After a veritable tsunami of contradictory cases, ranging from the ridiculously over draconian to the equally lax, the Court of Appeal has formed the view that its judgment in the infamous Mitchell case has been 'misunderstood' and is being 'misapplied by some courts'.  In Denton, it set out a new three stage test which courts should apply when considering whether to grant a party relief from sanctions:

  1. How serious / significant is the breach?
  2. Why did the breach happen?
  3. Evaluation of 'all the circumstances of the case'

The Court of Appeal has clarified that if there is a serious or significant breach and there is no good reason for this, the application for relief from sanctions will not automatically fail. The court must look at all the circumstances of the case, rather than take a zero tolerance approach.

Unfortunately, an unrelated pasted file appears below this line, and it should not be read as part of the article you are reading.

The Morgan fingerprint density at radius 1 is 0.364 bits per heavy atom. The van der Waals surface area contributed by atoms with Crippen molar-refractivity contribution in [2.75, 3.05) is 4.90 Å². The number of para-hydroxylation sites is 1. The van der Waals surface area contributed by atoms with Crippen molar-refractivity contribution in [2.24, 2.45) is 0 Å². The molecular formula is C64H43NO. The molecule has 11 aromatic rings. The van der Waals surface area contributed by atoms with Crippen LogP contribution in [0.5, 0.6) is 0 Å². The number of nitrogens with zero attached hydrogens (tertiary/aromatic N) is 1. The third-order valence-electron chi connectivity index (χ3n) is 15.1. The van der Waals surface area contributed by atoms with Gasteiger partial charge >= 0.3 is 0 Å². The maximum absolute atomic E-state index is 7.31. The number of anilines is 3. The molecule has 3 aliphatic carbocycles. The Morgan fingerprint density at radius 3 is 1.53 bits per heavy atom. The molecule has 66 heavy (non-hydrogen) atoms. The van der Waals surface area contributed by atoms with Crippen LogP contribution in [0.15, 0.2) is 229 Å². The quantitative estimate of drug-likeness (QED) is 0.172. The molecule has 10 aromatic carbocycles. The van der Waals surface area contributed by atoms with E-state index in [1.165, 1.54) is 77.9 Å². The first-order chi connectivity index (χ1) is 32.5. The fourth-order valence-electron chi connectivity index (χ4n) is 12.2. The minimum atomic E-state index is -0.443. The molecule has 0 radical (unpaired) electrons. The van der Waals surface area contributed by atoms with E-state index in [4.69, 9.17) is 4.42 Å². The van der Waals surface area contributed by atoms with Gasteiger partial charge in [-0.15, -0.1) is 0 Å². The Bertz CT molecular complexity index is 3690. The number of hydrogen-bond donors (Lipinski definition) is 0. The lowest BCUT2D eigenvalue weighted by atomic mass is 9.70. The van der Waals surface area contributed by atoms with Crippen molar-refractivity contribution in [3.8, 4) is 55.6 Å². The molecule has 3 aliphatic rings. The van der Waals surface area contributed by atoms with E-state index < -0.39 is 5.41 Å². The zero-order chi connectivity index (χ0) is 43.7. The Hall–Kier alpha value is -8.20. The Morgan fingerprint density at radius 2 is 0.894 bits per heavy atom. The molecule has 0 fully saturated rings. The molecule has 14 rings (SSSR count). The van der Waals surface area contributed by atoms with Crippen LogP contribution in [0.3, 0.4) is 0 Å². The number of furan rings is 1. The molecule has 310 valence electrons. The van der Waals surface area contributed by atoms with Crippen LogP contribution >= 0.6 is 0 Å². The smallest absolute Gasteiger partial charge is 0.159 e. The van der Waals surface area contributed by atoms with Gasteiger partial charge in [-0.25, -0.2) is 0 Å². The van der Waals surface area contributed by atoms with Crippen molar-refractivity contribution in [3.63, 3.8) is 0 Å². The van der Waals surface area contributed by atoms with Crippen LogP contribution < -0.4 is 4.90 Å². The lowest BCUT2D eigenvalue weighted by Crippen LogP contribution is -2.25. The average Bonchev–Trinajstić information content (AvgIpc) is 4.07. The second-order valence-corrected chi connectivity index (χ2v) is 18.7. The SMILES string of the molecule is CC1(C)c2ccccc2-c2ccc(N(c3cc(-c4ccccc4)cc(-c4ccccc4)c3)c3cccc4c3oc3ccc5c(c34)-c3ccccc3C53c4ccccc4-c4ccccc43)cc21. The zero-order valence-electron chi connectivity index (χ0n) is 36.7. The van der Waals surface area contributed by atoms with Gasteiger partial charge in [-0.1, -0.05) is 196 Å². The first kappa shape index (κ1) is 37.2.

Parties and their representatives must also remember that they are obliged to assist the court in conducting litigation efficiently and at proportionate cost.  This means not only complying with rules, practice directions and court orders, but also cooperating with other parties and their lawyers.  The courts will frown on litigants and lawyers who take advantage of mistakes made by opposing parties in the hope that relief from sanctions will be denied and that they will obtain a windfall strike out or other litigation advantage.  Worse still, they may penalise such aggressive tactics in costs, both on the application and at the end of proceedings.